- Advertisement -

Trump escapes fine in Playboy model ‘catch and kill’ pay-off case

Allegations continue to dog Trump that his election campaign officials paid off women whose stories could have damaged his presidential prospects.

Staff Writers
2 minute read
Former US president Donald Trump. Photo: AP
Former US president Donald Trump. Photo: AP

A tabloid magazine publisher accused of buying and then burying a story about an alleged ex-lover of Donald Trump in 2016 has agreed to pay a fine for violating US election laws.

Trump will not be punished or the subject of further inquiry, the Federal Election Commission (FEC) has ruled but the publisher of the National Enquirer will pay a fine of nearly US$200,000.

The FEC found that the money paid to ex-Playboy model Karen McDougal during the presidential election amounted to an illegal campaign contribution.

The former president has denied ever having an affair with McDougal, but she has said she sold her story to the Enquirer for US$150,000, in an agreement that banned her from talking publicly about the alleged 2006 affair with Trump.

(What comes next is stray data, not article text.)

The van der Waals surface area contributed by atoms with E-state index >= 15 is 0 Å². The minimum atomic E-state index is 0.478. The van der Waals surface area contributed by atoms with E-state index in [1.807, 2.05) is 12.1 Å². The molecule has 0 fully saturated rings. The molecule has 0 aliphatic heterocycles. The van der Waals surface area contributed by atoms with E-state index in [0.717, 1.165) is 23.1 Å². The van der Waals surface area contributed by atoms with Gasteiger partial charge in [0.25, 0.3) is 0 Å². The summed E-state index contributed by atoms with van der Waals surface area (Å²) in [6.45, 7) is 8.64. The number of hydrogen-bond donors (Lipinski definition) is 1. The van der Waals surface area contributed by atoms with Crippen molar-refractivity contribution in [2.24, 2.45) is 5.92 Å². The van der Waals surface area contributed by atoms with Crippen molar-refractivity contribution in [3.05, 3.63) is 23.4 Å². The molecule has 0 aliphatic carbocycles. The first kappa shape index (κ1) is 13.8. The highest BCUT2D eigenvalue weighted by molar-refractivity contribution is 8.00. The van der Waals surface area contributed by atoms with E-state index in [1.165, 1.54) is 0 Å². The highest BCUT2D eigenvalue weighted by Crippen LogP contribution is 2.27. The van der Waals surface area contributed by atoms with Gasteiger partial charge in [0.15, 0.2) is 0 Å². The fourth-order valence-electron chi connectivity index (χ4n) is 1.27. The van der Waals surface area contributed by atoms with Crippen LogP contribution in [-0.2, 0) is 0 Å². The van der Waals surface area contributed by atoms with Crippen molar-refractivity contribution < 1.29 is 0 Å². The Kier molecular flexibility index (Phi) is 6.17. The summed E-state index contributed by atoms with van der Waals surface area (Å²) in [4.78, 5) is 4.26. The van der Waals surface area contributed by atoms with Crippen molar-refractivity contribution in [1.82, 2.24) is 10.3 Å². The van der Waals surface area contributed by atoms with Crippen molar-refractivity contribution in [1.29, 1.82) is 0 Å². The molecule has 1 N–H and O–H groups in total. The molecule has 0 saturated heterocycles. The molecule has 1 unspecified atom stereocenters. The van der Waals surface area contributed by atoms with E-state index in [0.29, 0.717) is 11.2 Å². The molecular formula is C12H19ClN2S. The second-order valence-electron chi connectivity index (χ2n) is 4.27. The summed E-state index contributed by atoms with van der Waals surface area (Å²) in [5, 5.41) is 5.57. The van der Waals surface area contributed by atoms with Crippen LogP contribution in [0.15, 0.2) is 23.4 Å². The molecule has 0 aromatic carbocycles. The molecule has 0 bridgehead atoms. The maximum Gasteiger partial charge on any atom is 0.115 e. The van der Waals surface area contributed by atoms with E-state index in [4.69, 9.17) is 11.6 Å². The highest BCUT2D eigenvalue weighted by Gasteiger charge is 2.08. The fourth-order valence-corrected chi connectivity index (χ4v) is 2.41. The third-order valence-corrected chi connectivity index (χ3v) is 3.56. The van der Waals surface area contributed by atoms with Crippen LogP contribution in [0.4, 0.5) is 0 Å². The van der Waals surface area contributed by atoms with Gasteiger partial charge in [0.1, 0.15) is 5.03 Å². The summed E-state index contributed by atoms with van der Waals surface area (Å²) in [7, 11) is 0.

The FEC ruling states that the Enquirer’s publisher, “knowingly and wilfully” violated election laws by paying for the rights to McDougal’s story but never publishing it, in a media practice known as “catch and kill”.

The publisher’s chief executive David Pecker is a close friend of Trump and he previously acknowledged, in a deal to avoid criminal prosecution, that the payment was made to “suppress the woman’s story” and “prevent it from influencing the election”.

Documents relating to the case were released on Tuesday by Common Cause, a not-for-profit government watchdog group, which had filed a complaint to the FEC over three years ago related to the payment to McDougal as well as another payment to pornographic actress Stormy Daniels.

According to federal officials, the payment to McDougal was made in coordination with then-Trump lawyer Michael Cohen, who later served time in jail for crimes including violations of election finance law.

Paul S Ryan, Common Cause’s vice-president of policy and litigation, called the ruling “a win for democracy”, but said “the only one not to be held accountable” in the case was the former president.